Accelerating Threat, Stalled Strategy: A Call to Action on Biological Weapons

Article excerpt

Four years ago, President-elect Barack Obama told the country that "conventional thinking has failed to keep up with new nuclear, chemical, and biological threats."1 Upon taking office, he immediately began working toward ambitious nuclear disarmament goals, making his first major foreign address a vow to "seek the peace and security of a world without nuclear weapons."2

Speaking before a packed public square in Prague, Obama told the world that "there is no end to what the consequences might be-for our global safety, our security, our society, our economy, to our ultimate survival.... One terrorist with one nuclear weapon could unleash massive destruction."3 His words were clear, his argument was compelling, and his administration's actions since then have been consistent.

The past four years have been markedly different with regard to efforts to address the risks from biological weapons. Although it occasionally has repeated the rhetoric acknowledging the severity of the threat, the Obama administration has not shown the same willingness to counter it aggressively. Since entering office, Obama has personally remained quiet on the subject of biological weapons. In a pattern that has repeated itself across Republican and Democratic administrations alike, the issue has been entirely eclipsed by the focus on nuclear proliferation. Although a number of structural and cultural factors keep it just below the radar of the country's top policymakers, there are urgent reasons why the second Obama administration should reconsider the current course and pursue a proactive approach to countering the threat of biological weapons.

During his first presidential campaign, Obama spoke clearly and forcefully about the need to address biological weapons. "Just as we must guard against the spread of nuclear terrorism, it's time for a comprehensive effort" to address bioterrorism he told voters in July 2008. "And we know that the successful deployment of a biological weapon- whether it is sprayed into our cities or spread through our food supply-could kill tens of thousands of Americans and deal a crushing blow to our economy."4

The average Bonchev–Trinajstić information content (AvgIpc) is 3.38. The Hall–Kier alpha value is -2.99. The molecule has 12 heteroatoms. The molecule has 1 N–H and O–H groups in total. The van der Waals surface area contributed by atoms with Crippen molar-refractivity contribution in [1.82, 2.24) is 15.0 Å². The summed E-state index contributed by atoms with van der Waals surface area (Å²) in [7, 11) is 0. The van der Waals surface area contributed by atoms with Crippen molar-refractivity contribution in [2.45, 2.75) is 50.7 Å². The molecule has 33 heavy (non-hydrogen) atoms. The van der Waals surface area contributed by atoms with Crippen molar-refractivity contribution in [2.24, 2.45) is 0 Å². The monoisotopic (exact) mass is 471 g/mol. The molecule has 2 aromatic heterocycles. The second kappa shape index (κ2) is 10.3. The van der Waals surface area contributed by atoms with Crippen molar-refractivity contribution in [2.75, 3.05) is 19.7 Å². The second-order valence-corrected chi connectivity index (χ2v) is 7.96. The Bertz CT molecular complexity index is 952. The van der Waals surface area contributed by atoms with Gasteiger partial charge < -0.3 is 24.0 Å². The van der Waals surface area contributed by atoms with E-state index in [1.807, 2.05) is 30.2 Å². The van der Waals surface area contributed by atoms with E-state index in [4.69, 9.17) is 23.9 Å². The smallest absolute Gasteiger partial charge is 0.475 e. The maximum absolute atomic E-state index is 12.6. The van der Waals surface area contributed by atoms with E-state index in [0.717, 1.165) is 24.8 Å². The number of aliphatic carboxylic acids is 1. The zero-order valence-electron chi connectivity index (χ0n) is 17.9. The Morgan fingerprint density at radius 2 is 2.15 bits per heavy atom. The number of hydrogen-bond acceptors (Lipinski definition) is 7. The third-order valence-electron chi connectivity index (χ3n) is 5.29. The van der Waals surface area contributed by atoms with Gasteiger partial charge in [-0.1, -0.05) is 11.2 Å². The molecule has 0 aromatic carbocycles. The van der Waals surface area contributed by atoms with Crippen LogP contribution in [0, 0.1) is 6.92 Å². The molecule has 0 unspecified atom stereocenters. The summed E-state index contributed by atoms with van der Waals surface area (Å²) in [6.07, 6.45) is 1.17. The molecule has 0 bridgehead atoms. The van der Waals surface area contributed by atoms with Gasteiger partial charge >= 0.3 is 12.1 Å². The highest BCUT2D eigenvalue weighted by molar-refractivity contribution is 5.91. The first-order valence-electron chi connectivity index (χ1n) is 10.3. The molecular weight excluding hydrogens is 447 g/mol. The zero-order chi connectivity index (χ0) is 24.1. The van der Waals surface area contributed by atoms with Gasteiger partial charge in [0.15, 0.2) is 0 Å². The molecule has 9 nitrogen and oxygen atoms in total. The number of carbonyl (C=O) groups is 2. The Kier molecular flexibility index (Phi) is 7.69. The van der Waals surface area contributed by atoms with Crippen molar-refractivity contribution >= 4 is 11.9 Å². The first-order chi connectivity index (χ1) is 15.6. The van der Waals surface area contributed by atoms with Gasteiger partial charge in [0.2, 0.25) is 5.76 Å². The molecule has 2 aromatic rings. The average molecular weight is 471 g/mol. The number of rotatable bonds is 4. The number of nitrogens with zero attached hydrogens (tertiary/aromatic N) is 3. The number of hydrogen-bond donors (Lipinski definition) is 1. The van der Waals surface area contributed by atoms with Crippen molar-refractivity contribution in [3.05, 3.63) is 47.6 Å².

As the science and technical components behind biological weapons become ever more accessible to states, groups, and even individuals, it is crucial to have a strategy that keeps pace with the evolving risk. Experts, including current and former Obama administration officials, have sounded alarms that biological weapons pose a serious threat to the country, perhaps even greater than the one from nuclear weapons.5

In light of these concerns, U.S. strategy should move beyond responsive policymaking to become forwardthinking and clearly directed from the top. Encouragingly, the Obama administration has shown a willingness to lead on major issues, even when that means going against history. The Prague speech was a dramatic and inspiring departure from the nuclear status quo. Obama now must find the motivation and demonstrate the leadership to tackle the threat from biological weapons similarly and to advance bold ideas into the global debate about the risks these weapons pose.

Muted Beginning

Reinforcing the stakes that Obama recognized when running for office, the National Security Council issued its strategy document on biological weapons in November 2009, the first national strategy document to come out of the Obama administration. It starkly characterizes the impact of an attack on the United States.

The effective dissemination of a lethal biological agent within an unprotected population could place at risk the lives of hundreds of thousands of people. The unmitigated consequences of such an event could overwhelm our public health capabilities, potentially causing an untold number of deaths. The economic cost could exceed one trillion dollars for each such incident. In addition, there could be significant societal and political consequences that would derive from the incident's direct impact on our way of life and the public's trust in government. …